A Cultural Clash Rendered in Collage

The bold, zany collage from the series, Digital Deli is a compilation of many images, says Marco Scozzaro, who discusses why he uses humour to comment on today’s photographic landscape.

© Marco Scozzaro, from the sries, Digital Deli. Analogue Glitch, 2016, Pigment Print, Collage

Through my project, Digital Deli, I reference and re-appropriate visual tropes in photography. Nowadays, with the digital revolution, we speak through images [and this] has informed my recent practice. I'm both attracted to, and critical of, certain recurring generic imagery or stereotypical images, and I started to create visual notes with my iPhone - taking things out of context by cropping, [capturing] details and textures.

Every image in this series is built in a different way, either by rearranging elements physically in the studio and making sculptural compositions, re-photographing fragments of photographs, or making an intervention in Photoshop. This image is one of the more obscure and oblique works from Digital Deli, which was recently on show at Baxter St Camera Club of New York where I’d been doing a residency. It’s similar to the others in that there’s a process and different layers [but] it’s a physical collage - created using the old-school process of cut and paste.

I’ve been embracing the practice of re-appropriating my work, either by re-photographing it or reintroducing outtakes of older work, and this piece is part of that conversation. I have a collection of test strips from print tests, and while in the studio one day, I was messing around with these and some of my other images and started to make collages, which I haven’t done in years. The collage features fragments of images from Digital Deli, and from my previous series, Maggio.

I wanted to use material that already existed. It was a case of putting together different textures organically - you have a cassette tape, some spaghetti that was on my floor, cactus plants, an image of a book of the project I made, tiles in my bathroom, a green brick wall, and so on. In a way it's a compilation of images from the project. There is also an image created by a computer glitch. I had opened one of my scanned negatives in Photoshop and the file was corrupted, but when I saw it, I thought the horizontal stripes were even more interesting than the original image.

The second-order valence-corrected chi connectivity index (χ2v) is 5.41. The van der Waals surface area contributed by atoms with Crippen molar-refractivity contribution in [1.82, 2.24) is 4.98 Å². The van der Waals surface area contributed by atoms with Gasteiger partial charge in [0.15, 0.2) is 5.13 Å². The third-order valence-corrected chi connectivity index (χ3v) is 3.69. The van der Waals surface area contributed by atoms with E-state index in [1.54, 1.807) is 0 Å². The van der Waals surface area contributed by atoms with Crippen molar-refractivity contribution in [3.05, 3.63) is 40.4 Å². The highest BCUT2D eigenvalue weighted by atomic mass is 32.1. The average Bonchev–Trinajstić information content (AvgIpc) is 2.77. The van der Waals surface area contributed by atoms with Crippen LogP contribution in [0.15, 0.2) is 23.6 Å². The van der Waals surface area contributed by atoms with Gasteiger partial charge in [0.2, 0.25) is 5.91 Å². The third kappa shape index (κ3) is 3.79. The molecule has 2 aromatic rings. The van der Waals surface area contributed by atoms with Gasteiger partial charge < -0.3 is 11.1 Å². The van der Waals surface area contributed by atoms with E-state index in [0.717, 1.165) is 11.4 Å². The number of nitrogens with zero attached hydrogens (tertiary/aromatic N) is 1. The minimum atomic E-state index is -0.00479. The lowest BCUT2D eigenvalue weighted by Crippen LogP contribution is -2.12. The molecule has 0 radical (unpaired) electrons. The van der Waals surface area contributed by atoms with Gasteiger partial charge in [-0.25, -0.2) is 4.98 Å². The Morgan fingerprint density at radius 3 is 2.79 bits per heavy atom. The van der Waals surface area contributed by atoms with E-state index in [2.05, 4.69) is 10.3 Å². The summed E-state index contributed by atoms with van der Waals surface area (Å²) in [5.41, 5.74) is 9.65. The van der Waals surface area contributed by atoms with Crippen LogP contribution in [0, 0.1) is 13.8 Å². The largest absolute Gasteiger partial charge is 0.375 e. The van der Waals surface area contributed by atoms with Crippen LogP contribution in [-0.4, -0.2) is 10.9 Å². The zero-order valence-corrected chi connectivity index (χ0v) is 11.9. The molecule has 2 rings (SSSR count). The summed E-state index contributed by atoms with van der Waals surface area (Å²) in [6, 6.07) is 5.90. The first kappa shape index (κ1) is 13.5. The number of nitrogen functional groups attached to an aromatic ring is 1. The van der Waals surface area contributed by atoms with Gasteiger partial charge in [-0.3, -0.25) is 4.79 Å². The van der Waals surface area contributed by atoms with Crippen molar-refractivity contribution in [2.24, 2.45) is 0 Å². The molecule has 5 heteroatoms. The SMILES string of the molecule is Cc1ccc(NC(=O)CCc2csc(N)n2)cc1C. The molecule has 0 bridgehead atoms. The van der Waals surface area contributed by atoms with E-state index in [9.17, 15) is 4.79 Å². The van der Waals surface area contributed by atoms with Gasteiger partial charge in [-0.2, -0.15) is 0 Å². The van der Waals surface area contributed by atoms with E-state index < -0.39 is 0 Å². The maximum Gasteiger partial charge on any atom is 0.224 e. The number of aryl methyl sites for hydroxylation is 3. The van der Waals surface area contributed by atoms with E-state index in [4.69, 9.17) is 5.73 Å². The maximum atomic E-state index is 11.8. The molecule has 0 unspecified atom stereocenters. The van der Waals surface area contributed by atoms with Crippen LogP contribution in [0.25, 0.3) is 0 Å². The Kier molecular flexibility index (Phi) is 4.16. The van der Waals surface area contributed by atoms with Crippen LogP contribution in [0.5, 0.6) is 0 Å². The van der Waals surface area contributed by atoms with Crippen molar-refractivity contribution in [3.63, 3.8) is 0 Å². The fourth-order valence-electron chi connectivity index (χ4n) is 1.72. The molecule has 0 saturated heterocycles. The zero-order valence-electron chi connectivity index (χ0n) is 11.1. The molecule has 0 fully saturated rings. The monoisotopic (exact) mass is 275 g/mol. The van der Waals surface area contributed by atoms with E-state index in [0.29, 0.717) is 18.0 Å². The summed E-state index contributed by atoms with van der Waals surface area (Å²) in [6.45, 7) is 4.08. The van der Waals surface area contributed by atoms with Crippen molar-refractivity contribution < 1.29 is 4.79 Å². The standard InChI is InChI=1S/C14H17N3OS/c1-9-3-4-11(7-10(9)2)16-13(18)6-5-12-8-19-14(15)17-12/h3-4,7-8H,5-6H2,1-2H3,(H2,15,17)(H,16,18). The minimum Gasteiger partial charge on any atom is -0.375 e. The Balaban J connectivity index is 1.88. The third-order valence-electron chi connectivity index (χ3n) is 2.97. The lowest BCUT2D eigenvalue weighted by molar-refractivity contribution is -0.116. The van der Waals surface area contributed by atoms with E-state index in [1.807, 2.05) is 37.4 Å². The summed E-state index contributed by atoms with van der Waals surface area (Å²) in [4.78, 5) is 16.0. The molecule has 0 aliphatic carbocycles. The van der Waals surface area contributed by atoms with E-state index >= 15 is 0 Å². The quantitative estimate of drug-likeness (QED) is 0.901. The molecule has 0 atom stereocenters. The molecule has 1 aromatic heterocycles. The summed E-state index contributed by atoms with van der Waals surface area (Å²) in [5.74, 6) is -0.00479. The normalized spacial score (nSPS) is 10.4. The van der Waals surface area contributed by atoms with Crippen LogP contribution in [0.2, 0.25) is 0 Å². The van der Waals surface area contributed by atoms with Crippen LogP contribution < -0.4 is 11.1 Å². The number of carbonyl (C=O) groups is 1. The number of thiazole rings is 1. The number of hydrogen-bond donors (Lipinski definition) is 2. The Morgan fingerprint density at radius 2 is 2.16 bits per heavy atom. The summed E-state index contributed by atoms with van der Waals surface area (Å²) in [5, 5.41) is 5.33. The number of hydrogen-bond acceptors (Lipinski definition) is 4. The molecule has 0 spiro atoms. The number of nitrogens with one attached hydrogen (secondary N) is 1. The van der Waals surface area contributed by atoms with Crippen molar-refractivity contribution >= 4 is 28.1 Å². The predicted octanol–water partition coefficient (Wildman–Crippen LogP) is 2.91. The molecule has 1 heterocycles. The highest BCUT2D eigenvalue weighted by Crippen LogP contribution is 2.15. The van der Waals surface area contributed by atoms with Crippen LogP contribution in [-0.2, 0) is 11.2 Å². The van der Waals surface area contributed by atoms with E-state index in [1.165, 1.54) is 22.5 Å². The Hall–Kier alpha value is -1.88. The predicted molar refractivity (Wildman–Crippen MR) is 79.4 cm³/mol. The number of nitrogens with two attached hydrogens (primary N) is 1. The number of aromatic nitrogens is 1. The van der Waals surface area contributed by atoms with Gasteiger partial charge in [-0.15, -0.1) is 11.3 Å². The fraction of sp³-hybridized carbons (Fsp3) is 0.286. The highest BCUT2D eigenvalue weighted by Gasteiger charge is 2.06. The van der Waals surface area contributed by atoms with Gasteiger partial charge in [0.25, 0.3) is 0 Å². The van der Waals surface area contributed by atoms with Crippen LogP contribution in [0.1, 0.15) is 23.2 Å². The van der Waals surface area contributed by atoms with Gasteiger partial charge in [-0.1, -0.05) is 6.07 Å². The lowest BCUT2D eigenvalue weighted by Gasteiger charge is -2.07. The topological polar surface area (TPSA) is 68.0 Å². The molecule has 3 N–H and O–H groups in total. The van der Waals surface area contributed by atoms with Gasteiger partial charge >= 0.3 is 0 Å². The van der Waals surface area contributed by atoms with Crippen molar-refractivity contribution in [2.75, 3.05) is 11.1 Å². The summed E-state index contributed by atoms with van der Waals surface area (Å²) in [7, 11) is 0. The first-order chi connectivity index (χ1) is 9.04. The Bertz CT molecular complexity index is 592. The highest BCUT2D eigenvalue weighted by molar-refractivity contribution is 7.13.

The image of Italian cheese in the foreground was originally shot for a commercial project. The work wasn’t interesting to me, but I found the artificiality of the cheese image interesting. For me it says a lot about the saturated visual landscape I’m talking about in this work and that I’m trying to decode. I cut out the cheese and put it on a different background, and in this collage it becomes the main subject. The other elements in the background compete with it, so there is a dynamic energy at play.

My practice is about being open to humour - using it to talk about things such as why pop culture and mass media are so attractive, but at the same time cause me to respond critically. I wanted to embrace the humour that is part of me. The work [and this image] is about my conflicting relationship to pop culture, which informs the aesthetics.

I’m both an artist and a commercial photographer so I’m always trying to blur the lines between the two worlds. This back and forth conversation between what is art and what is commerce is interesting to me, and the question: "is this a personal or commercial work?" – I like to play with that.

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Marco Scozzaro is an Italian artist who lives and works in New York City. To see more work by Marco, visit his PHmuseum profile.

Gemma Padley is a freelance writer and editor on photography, based in the UK.

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